in the past result in them being very different people when he returns to his present time;
he accidentally caused history to progress in a slightly different direction.
The movie ”Looper" is similar, but there's a little more circularity because when you
jump to the past, you cause history to branch onto on a trajectory where, in the future,
the younger you also goes back in time the same way you just did.
Both you and your past self still have enough free will to change that forward course of
history, though, which results in weirdness like you getting new memories when your past
self does things you yourself didn't do, or if they lose a body part, suddenly you'll
lose it too, replaced by an old scar on your own body.
So, changes to the present affect not just future timelines, but also future timelines
that wrap back around to the present!
The indie film Primer is in the same vein, except that it takes the plot device of time
travel to the extreme, with time travel within time travel within time travel, time-traveling
characters interacting with other time-traveling versions of themselves, bringing time machines
with them to the past inside other time machines, and so on.
But beyond the complexity, there are two things that make Primer stand out: first, time travel
to the past isn't an instantaneous jump, but actually takes time: to go back 6 hours, you
sit in the time machine for what feels like 6 hours.
And time travel can't take you back to a time before a given time machine was initially
activated, since of course, the machine can only be taking you back in time inside it
if it's turned on, so the first time it was turned on is the farthest back in time you
can go.
There's a nice logic to it.
Which brings us to perhaps my all time favorite of all fictional time travel: Harry Potter
and the Prisoner of Azkaban.
It's an "instantly jump back in time" kind of time travel that doesn't actually generate
any new timelines.
It manages that because in this universe, while you were experiencing your initial,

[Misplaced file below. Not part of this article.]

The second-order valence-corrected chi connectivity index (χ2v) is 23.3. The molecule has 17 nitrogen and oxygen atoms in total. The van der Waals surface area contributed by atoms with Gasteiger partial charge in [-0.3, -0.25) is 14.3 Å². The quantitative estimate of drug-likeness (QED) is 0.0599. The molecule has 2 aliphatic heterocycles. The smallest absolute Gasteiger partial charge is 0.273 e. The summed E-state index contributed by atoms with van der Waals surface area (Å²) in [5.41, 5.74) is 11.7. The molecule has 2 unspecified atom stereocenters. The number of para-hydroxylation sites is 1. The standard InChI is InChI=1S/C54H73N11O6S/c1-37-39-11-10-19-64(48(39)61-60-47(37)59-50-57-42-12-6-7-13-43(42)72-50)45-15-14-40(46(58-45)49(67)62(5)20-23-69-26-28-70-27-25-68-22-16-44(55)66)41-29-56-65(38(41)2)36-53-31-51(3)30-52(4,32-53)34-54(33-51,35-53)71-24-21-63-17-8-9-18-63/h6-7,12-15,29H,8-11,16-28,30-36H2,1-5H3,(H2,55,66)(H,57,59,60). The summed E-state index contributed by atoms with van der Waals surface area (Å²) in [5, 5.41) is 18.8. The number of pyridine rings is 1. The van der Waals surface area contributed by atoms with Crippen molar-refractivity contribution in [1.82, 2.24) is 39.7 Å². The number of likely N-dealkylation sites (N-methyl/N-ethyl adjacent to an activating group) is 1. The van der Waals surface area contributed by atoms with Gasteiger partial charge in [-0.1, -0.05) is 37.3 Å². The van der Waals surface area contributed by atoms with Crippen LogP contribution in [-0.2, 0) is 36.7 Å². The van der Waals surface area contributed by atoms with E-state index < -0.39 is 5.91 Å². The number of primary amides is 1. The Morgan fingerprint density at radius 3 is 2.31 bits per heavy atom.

pre-time-travel passage through a particular point in history, your "time-traveling clone"
was also already there, doing everything you’ll eventually do when you time travel yourself.
For example, Harry and friends are saved from dying by their time-traveling selves, the
first time through that timeline.
It makes so much sense –\hif you go back in time, you really and truly were present
at that point in time all along!
This also means that during the period of overlap, the time-traveling you has no actual
free will, since everything you do has in some sense already been done, which Harry
comprehends when he realizes he has to save his past self because he was already saved
by his future self when he was in the past.
I think I love this kind of time travel because it manages to be logically consistent: it's
time travel to the past where you can't change the past, because the past already happened.
And there's only one timeline –\hthe one in which time travelers arrive from the future,
do stuff, and at some later date, leave to go to the past.
Logical consistency is a primary thing that, you may have noticed, I think lays the foundation
for good time travel stories –\hnot because logical consistency is important in an of
itself, but because, most of the time, in order to care about the characters in a story,
we have to believe that actions have consequences.
If everything is just a meaningless series of events, then we almost don't have a story.
So it's really helpful if there are rules by which the universe of the story functions,
whatever those rules may be.
Speaking of actions with consequences, I finally got the kick in the pants I needed to make
this video from my friends at the Corridor Digital YouTube channel.
They've asked me to help promote their new YouTube Red Original Series, "Lifeline”,
which, minor spoilers ahead... is a sci fi action thriller with time travel in it.
What kind of time travel, you ask?
Essentially, if somebody dies in the future, that sends a message back to the present,
which allows people to jump forward to just before the time the person dies and change
the trajectory of history from that point onwards, averting their death.
But as you might imagine, things eventually go awry.
Anyway, you can check out the first episode of Lifeline for free on the Corridor Digital
channel or by following the links onscreen or in the description . And fun facts: I actually
know the Corridor guys from back before MinutePhysics, when I was doing special effects for the "freddiew"
channel.
We also all grew up in neighboring towns in Minnesota and even competed against each other
in high school sports , though we didn't know each other at the time.
But enough trivia\h– go check out their show!